I was advised during my recent patrol training that 8 years of attentive advancement is considered the minumum "development period" for personal skiing skills.
You can learn to do first-aid and handle a sled in a year.
As others have stated, ski days and miles are required. Boldness to go into "uncomfortable conditions" Is required to gain experience in those conditions. Tree skiing is a great tool.
Young people have the advantage. My 9 year old son looks like mercury on the slopes and rides the steeps, trees and bumps with confidence.
The big price is the time. If you need to ask the $$, you cant' afford it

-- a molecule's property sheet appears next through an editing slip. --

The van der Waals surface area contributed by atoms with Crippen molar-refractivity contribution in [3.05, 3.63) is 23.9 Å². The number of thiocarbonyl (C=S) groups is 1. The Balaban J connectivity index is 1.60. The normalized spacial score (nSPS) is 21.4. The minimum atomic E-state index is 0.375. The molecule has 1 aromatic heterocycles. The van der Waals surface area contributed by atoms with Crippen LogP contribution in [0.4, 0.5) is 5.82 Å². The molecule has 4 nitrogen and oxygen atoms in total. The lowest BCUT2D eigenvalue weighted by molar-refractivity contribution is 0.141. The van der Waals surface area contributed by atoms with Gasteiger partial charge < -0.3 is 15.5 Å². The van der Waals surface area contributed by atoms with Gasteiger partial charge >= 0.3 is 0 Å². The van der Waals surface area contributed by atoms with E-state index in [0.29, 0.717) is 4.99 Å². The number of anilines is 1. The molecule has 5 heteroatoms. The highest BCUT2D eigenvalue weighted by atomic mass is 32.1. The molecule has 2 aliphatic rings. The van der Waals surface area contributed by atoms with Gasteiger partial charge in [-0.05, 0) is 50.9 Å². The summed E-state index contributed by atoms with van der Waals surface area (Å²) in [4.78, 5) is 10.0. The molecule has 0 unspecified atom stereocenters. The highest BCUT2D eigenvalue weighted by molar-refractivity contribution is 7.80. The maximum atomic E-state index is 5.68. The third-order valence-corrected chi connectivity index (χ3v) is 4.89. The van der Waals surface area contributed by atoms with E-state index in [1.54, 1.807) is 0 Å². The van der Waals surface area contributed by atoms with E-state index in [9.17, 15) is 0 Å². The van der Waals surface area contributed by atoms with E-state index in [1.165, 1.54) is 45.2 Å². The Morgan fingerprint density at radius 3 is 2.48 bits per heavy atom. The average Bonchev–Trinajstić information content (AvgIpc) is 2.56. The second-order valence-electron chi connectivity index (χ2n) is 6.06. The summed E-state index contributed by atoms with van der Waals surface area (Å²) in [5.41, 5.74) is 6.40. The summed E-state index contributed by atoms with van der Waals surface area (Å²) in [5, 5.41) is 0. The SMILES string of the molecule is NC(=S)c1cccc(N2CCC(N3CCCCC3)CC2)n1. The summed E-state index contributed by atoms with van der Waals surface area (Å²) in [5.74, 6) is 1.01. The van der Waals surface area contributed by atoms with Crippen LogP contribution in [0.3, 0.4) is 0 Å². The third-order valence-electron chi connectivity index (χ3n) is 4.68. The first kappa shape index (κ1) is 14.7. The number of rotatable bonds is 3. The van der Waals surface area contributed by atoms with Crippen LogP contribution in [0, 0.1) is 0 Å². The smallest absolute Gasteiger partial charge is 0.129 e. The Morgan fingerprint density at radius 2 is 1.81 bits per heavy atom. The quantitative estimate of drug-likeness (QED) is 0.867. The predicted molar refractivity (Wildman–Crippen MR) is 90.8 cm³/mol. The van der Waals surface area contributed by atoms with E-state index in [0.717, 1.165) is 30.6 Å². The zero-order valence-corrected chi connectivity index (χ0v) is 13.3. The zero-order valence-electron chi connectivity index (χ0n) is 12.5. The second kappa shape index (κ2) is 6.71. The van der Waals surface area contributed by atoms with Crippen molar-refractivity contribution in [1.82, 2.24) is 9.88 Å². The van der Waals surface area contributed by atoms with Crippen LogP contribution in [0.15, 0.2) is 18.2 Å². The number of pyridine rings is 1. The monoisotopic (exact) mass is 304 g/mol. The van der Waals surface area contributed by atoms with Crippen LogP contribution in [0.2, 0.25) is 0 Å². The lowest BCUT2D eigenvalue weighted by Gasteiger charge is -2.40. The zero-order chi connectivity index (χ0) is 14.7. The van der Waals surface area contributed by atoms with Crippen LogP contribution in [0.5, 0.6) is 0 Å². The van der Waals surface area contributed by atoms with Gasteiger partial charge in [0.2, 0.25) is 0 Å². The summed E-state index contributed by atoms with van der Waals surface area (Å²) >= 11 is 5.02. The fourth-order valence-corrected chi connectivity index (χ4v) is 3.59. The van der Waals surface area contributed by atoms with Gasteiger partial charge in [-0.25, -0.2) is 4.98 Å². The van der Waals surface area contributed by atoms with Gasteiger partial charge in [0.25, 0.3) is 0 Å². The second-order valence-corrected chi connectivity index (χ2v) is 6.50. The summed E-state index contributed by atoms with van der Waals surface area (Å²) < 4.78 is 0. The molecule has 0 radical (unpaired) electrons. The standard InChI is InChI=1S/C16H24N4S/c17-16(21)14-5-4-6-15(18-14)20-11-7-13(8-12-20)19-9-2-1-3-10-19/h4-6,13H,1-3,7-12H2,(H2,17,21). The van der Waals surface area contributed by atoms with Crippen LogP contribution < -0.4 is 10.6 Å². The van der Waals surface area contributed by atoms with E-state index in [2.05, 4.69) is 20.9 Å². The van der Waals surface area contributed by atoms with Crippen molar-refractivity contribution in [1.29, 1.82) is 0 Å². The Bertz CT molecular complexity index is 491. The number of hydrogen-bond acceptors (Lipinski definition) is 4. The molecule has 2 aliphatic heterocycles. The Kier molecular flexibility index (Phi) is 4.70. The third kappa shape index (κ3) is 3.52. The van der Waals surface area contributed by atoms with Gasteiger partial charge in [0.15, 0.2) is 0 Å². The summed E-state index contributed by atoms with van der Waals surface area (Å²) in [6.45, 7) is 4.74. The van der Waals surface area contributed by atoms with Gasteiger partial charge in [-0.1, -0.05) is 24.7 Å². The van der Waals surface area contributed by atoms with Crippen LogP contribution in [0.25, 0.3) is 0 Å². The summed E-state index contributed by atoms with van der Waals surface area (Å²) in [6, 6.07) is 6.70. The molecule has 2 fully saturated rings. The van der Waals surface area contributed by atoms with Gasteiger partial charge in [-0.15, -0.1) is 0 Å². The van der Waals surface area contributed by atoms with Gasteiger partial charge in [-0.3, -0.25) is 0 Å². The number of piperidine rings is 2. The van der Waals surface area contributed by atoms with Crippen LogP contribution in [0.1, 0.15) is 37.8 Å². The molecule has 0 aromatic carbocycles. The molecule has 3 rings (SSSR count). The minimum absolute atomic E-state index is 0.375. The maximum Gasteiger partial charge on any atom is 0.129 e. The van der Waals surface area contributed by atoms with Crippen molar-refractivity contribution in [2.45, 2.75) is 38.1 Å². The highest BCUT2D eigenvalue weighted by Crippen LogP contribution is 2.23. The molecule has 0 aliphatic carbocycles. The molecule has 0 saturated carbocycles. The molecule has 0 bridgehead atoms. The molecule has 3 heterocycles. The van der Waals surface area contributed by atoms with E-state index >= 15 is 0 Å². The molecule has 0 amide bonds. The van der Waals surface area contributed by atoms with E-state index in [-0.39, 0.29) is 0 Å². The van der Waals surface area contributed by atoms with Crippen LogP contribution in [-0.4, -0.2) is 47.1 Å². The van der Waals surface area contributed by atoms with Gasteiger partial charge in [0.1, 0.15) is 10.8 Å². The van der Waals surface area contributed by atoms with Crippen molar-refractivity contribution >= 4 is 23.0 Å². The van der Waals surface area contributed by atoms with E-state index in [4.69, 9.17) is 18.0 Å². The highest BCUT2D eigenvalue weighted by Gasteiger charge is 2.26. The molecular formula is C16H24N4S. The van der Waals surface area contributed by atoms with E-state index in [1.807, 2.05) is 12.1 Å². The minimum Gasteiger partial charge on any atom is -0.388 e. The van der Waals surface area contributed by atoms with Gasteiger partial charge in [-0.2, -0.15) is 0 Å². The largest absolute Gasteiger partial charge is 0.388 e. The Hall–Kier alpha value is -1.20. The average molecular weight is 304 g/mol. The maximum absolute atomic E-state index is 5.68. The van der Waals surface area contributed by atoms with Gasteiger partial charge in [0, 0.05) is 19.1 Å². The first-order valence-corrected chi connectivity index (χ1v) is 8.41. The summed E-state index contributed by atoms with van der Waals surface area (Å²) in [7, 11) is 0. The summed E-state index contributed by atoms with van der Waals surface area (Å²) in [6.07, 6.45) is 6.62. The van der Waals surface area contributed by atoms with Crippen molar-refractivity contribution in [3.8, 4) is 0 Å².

Good second hand ski's are fine.(keep 'em tuned) Good boots and fit is required ($700).
The payback Hmm...
The thrill of speed. (relative, tree skiing can be quite slow and still feel "fast").
The whole mountain becomes yours,
We are having a crappy season here in the east. I was aware on Saturday, that I could double the available terrain if I just lifted one ski off the "surface".(humor) The feeling to be able to do this is part of skiing well. The soft snow at the edges is yours.
Drops and narrow stashes beckon.
There is no favorite time or place.
If you like it, it's worth it.